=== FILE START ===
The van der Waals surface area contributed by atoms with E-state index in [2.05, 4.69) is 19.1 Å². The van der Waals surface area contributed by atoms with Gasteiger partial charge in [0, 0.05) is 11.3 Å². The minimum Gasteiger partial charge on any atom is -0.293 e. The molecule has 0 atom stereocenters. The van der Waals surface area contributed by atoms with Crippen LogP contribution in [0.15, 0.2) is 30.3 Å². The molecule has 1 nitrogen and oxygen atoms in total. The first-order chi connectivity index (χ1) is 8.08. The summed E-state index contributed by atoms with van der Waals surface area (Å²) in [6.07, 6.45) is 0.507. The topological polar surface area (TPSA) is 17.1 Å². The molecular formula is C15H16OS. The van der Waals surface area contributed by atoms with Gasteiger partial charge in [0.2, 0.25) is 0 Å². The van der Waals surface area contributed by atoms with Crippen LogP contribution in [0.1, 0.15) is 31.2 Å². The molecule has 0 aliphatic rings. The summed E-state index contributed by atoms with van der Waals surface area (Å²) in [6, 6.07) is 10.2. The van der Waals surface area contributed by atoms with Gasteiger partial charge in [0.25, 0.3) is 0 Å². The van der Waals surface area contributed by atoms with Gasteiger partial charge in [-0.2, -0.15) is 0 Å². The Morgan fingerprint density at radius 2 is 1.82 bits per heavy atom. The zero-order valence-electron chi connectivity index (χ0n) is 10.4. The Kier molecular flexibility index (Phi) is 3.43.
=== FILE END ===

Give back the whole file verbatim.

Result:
The van der Waals surface area contributed by atoms with E-state index in [2.05, 4.69) is 19.1 Å². The van der Waals surface area contributed by atoms with Gasteiger partial charge in [0, 0.05) is 11.3 Å². The minimum Gasteiger partial charge on any atom is -0.293 e. The molecule has 0 atom stereocenters. The van der Waals surface area contributed by atoms with Crippen LogP contribution in [0.15, 0.2) is 30.3 Å². The molecule has 1 nitrogen and oxygen atoms in total. The first-order chi connectivity index (χ1) is 8.08. The summed E-state index contributed by atoms with van der Waals surface area (Å²) in [6.07, 6.45) is 0.507. The topological polar surface area (TPSA) is 17.1 Å². The molecular formula is C15H16OS. The van der Waals surface area contributed by atoms with Gasteiger partial charge in [0.2, 0.25) is 0 Å². The van der Waals surface area contributed by atoms with Crippen LogP contribution in [0.1, 0.15) is 31.2 Å². The molecule has 0 aliphatic rings. The summed E-state index contributed by atoms with van der Waals surface area (Å²) in [6, 6.07) is 10.2. The van der Waals surface area contributed by atoms with Gasteiger partial charge in [0.25, 0.3) is 0 Å². The van der Waals surface area contributed by atoms with Gasteiger partial charge in [-0.2, -0.15) is 0 Å². The Morgan fingerprint density at radius 2 is 1.82 bits per heavy atom. The zero-order valence-electron chi connectivity index (χ0n) is 10.4. The Kier molecular flexibility index (Phi) is 3.43.